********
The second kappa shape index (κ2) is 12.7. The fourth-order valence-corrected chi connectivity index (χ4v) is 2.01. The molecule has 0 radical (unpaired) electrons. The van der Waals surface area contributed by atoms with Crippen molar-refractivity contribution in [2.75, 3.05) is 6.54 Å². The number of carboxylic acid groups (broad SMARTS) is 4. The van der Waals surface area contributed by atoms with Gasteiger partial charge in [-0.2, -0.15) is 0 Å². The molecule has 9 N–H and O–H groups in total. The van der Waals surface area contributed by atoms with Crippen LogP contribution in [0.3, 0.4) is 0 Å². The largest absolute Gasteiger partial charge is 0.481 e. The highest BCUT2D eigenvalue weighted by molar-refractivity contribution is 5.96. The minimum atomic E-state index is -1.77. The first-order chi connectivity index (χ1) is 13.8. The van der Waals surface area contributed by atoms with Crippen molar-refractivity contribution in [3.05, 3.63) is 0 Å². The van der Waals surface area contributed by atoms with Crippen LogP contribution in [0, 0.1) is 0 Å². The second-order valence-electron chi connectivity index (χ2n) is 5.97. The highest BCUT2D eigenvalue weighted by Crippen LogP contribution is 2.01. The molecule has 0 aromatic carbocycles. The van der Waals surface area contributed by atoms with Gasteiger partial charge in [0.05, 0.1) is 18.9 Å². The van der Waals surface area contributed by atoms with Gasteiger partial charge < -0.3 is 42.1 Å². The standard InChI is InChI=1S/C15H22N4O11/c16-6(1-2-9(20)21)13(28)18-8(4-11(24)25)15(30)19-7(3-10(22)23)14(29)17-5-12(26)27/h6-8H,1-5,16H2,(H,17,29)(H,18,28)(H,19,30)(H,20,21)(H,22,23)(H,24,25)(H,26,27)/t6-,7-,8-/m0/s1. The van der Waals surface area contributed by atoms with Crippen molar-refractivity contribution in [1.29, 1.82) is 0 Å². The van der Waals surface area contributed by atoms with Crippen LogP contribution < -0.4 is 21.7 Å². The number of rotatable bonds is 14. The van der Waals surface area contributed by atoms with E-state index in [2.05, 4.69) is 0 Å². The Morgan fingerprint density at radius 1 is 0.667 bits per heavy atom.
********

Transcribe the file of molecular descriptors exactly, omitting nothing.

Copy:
The second kappa shape index (κ2) is 12.7. The fourth-order valence-corrected chi connectivity index (χ4v) is 2.01. The molecule has 0 radical (unpaired) electrons. The van der Waals surface area contributed by atoms with Crippen molar-refractivity contribution in [2.75, 3.05) is 6.54 Å². The number of carboxylic acid groups (broad SMARTS) is 4. The van der Waals surface area contributed by atoms with Gasteiger partial charge in [-0.2, -0.15) is 0 Å². The molecule has 9 N–H and O–H groups in total. The van der Waals surface area contributed by atoms with Crippen LogP contribution in [0.3, 0.4) is 0 Å². The largest absolute Gasteiger partial charge is 0.481 e. The highest BCUT2D eigenvalue weighted by molar-refractivity contribution is 5.96. The minimum atomic E-state index is -1.77. The first-order chi connectivity index (χ1) is 13.8. The van der Waals surface area contributed by atoms with Crippen molar-refractivity contribution in [3.05, 3.63) is 0 Å². The van der Waals surface area contributed by atoms with Crippen LogP contribution in [0, 0.1) is 0 Å². The second-order valence-electron chi connectivity index (χ2n) is 5.97. The highest BCUT2D eigenvalue weighted by Crippen LogP contribution is 2.01. The molecule has 0 aromatic carbocycles. The van der Waals surface area contributed by atoms with Gasteiger partial charge in [0.05, 0.1) is 18.9 Å². The van der Waals surface area contributed by atoms with Gasteiger partial charge < -0.3 is 42.1 Å². The standard InChI is InChI=1S/C15H22N4O11/c16-6(1-2-9(20)21)13(28)18-8(4-11(24)25)15(30)19-7(3-10(22)23)14(29)17-5-12(26)27/h6-8H,1-5,16H2,(H,17,29)(H,18,28)(H,19,30)(H,20,21)(H,22,23)(H,24,25)(H,26,27)/t6-,7-,8-/m0/s1. The van der Waals surface area contributed by atoms with Crippen molar-refractivity contribution in [1.29, 1.82) is 0 Å². The van der Waals surface area contributed by atoms with Crippen LogP contribution < -0.4 is 21.7 Å². The number of rotatable bonds is 14. The van der Waals surface area contributed by atoms with E-state index in [2.05, 4.69) is 0 Å². The Morgan fingerprint density at radius 1 is 0.667 bits per heavy atom.